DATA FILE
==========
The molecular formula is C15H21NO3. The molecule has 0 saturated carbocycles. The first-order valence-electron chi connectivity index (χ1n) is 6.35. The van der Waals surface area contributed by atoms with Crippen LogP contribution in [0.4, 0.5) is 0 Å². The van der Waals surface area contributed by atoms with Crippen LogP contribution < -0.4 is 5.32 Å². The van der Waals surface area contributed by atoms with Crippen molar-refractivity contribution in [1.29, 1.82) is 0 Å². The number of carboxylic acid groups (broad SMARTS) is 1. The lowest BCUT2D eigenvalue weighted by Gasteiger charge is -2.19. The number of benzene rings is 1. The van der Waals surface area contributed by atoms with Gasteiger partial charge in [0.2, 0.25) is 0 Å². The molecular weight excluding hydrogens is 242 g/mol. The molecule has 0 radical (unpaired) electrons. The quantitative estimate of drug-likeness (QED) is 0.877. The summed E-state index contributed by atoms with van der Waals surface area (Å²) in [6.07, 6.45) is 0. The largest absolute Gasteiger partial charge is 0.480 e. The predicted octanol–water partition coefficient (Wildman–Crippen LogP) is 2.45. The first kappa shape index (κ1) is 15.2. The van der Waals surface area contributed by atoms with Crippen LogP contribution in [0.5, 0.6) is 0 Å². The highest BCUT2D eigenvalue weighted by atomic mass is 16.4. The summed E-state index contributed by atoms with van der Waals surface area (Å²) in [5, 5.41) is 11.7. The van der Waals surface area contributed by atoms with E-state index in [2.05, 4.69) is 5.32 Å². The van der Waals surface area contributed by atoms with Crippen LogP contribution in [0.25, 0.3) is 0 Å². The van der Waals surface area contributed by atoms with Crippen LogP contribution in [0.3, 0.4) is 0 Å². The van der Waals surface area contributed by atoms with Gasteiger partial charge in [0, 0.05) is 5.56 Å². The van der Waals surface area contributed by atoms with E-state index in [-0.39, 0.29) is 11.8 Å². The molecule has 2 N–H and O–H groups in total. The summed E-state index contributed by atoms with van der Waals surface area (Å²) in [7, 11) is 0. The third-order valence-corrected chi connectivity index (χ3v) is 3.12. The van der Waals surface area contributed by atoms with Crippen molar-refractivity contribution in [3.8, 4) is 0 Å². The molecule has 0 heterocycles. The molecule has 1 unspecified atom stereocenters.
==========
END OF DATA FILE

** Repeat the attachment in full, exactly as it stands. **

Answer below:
The molecular formula is C15H21NO3. The molecule has 0 saturated carbocycles. The first-order valence-electron chi connectivity index (χ1n) is 6.35. The van der Waals surface area contributed by atoms with Crippen LogP contribution in [0.4, 0.5) is 0 Å². The van der Waals surface area contributed by atoms with Crippen LogP contribution < -0.4 is 5.32 Å². The van der Waals surface area contributed by atoms with Crippen molar-refractivity contribution in [1.29, 1.82) is 0 Å². The number of carboxylic acid groups (broad SMARTS) is 1. The lowest BCUT2D eigenvalue weighted by Gasteiger charge is -2.19. The number of benzene rings is 1. The van der Waals surface area contributed by atoms with Gasteiger partial charge in [0.2, 0.25) is 0 Å². The molecular weight excluding hydrogens is 242 g/mol. The molecule has 0 radical (unpaired) electrons. The quantitative estimate of drug-likeness (QED) is 0.877. The summed E-state index contributed by atoms with van der Waals surface area (Å²) in [6.07, 6.45) is 0. The largest absolute Gasteiger partial charge is 0.480 e. The predicted octanol–water partition coefficient (Wildman–Crippen LogP) is 2.45. The first kappa shape index (κ1) is 15.2. The van der Waals surface area contributed by atoms with Crippen LogP contribution in [0.5, 0.6) is 0 Å². The highest BCUT2D eigenvalue weighted by atomic mass is 16.4. The summed E-state index contributed by atoms with van der Waals surface area (Å²) in [5, 5.41) is 11.7. The van der Waals surface area contributed by atoms with E-state index in [2.05, 4.69) is 5.32 Å². The van der Waals surface area contributed by atoms with Crippen LogP contribution in [0.25, 0.3) is 0 Å². The van der Waals surface area contributed by atoms with Crippen LogP contribution in [0.3, 0.4) is 0 Å². The van der Waals surface area contributed by atoms with Gasteiger partial charge in [0, 0.05) is 5.56 Å². The van der Waals surface area contributed by atoms with E-state index in [-0.39, 0.29) is 11.8 Å². The molecule has 2 N–H and O–H groups in total. The summed E-state index contributed by atoms with van der Waals surface area (Å²) in [7, 11) is 0. The third-order valence-corrected chi connectivity index (χ3v) is 3.12. The van der Waals surface area contributed by atoms with Crippen molar-refractivity contribution in [3.8, 4) is 0 Å². The molecule has 0 heterocycles. The molecule has 1 unspecified atom stereocenters.